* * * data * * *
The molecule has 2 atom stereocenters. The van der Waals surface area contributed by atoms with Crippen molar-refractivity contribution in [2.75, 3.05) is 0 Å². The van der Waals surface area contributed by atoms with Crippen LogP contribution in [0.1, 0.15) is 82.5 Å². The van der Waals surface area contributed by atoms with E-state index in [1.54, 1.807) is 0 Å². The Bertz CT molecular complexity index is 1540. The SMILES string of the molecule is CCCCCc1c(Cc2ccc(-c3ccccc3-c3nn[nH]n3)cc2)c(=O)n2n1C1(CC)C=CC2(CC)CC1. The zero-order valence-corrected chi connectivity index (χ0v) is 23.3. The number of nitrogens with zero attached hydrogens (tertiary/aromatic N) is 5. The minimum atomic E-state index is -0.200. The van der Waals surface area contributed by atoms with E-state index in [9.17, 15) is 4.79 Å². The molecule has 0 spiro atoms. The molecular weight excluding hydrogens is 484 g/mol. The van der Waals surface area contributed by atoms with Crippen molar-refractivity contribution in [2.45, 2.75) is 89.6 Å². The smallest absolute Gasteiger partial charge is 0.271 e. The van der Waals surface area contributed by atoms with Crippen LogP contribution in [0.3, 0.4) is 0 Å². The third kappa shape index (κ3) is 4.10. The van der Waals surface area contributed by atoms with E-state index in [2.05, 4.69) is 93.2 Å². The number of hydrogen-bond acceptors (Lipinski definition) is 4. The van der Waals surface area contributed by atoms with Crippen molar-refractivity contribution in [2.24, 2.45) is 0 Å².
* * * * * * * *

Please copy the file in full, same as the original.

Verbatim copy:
The molecule has 2 atom stereocenters. The van der Waals surface area contributed by atoms with Crippen molar-refractivity contribution in [2.75, 3.05) is 0 Å². The van der Waals surface area contributed by atoms with Crippen LogP contribution in [0.1, 0.15) is 82.5 Å². The van der Waals surface area contributed by atoms with E-state index in [1.54, 1.807) is 0 Å². The Bertz CT molecular complexity index is 1540. The SMILES string of the molecule is CCCCCc1c(Cc2ccc(-c3ccccc3-c3nn[nH]n3)cc2)c(=O)n2n1C1(CC)C=CC2(CC)CC1. The zero-order valence-corrected chi connectivity index (χ0v) is 23.3. The number of nitrogens with zero attached hydrogens (tertiary/aromatic N) is 5. The minimum atomic E-state index is -0.200. The van der Waals surface area contributed by atoms with E-state index in [9.17, 15) is 4.79 Å². The molecule has 0 spiro atoms. The molecular weight excluding hydrogens is 484 g/mol. The van der Waals surface area contributed by atoms with Crippen molar-refractivity contribution in [2.45, 2.75) is 89.6 Å². The smallest absolute Gasteiger partial charge is 0.271 e. The van der Waals surface area contributed by atoms with Crippen LogP contribution in [0.3, 0.4) is 0 Å². The third kappa shape index (κ3) is 4.10. The van der Waals surface area contributed by atoms with E-state index in [2.05, 4.69) is 93.2 Å². The number of hydrogen-bond acceptors (Lipinski definition) is 4. The van der Waals surface area contributed by atoms with Crippen molar-refractivity contribution in [2.24, 2.45) is 0 Å².